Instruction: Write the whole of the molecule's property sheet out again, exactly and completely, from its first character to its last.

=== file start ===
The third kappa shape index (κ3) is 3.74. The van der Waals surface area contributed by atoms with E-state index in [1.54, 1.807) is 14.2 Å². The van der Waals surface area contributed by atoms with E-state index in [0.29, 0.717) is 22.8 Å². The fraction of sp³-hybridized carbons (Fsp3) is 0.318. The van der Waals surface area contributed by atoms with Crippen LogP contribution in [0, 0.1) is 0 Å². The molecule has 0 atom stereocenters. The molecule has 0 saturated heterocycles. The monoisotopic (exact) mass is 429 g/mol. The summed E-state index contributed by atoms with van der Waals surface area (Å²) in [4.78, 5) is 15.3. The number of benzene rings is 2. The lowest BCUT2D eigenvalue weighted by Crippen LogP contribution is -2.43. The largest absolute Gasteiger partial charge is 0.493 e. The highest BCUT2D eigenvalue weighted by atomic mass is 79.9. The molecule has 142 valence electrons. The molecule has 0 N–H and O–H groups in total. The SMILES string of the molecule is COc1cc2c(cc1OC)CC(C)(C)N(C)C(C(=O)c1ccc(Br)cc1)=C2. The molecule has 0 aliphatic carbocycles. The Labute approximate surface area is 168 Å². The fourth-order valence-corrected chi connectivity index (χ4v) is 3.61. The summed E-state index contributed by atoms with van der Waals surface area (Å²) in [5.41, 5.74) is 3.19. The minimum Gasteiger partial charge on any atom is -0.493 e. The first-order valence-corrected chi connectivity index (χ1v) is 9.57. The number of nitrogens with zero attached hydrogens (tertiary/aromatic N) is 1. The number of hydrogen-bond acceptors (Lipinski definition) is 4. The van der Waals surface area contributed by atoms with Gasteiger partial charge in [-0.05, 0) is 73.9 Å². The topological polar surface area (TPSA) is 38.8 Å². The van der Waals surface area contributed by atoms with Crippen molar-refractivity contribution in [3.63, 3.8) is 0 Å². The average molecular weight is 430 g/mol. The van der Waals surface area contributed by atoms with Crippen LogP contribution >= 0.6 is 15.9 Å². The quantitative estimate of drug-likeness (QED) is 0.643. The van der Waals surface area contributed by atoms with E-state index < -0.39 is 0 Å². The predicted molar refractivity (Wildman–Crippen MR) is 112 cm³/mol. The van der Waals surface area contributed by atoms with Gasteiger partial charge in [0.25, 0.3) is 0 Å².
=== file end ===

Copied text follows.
The third kappa shape index (κ3) is 3.74. The van der Waals surface area contributed by atoms with E-state index in [1.54, 1.807) is 14.2 Å². The van der Waals surface area contributed by atoms with E-state index in [0.29, 0.717) is 22.8 Å². The fraction of sp³-hybridized carbons (Fsp3) is 0.318. The van der Waals surface area contributed by atoms with Crippen LogP contribution in [0, 0.1) is 0 Å². The molecule has 0 atom stereocenters. The molecule has 0 saturated heterocycles. The monoisotopic (exact) mass is 429 g/mol. The summed E-state index contributed by atoms with van der Waals surface area (Å²) in [4.78, 5) is 15.3. The number of benzene rings is 2. The lowest BCUT2D eigenvalue weighted by Crippen LogP contribution is -2.43. The largest absolute Gasteiger partial charge is 0.493 e. The highest BCUT2D eigenvalue weighted by atomic mass is 79.9. The molecule has 142 valence electrons. The molecule has 0 N–H and O–H groups in total. The SMILES string of the molecule is COc1cc2c(cc1OC)CC(C)(C)N(C)C(C(=O)c1ccc(Br)cc1)=C2. The molecule has 0 aliphatic carbocycles. The Labute approximate surface area is 168 Å². The fourth-order valence-corrected chi connectivity index (χ4v) is 3.61. The summed E-state index contributed by atoms with van der Waals surface area (Å²) in [5.41, 5.74) is 3.19. The minimum Gasteiger partial charge on any atom is -0.493 e. The first-order valence-corrected chi connectivity index (χ1v) is 9.57. The number of nitrogens with zero attached hydrogens (tertiary/aromatic N) is 1. The number of hydrogen-bond acceptors (Lipinski definition) is 4. The van der Waals surface area contributed by atoms with Gasteiger partial charge in [-0.05, 0) is 73.9 Å². The topological polar surface area (TPSA) is 38.8 Å². The van der Waals surface area contributed by atoms with Crippen molar-refractivity contribution in [3.63, 3.8) is 0 Å². The average molecular weight is 430 g/mol. The van der Waals surface area contributed by atoms with Crippen LogP contribution >= 0.6 is 15.9 Å². The quantitative estimate of drug-likeness (QED) is 0.643. The van der Waals surface area contributed by atoms with E-state index < -0.39 is 0 Å². The predicted molar refractivity (Wildman–Crippen MR) is 112 cm³/mol. The van der Waals surface area contributed by atoms with Gasteiger partial charge in [0.25, 0.3) is 0 Å².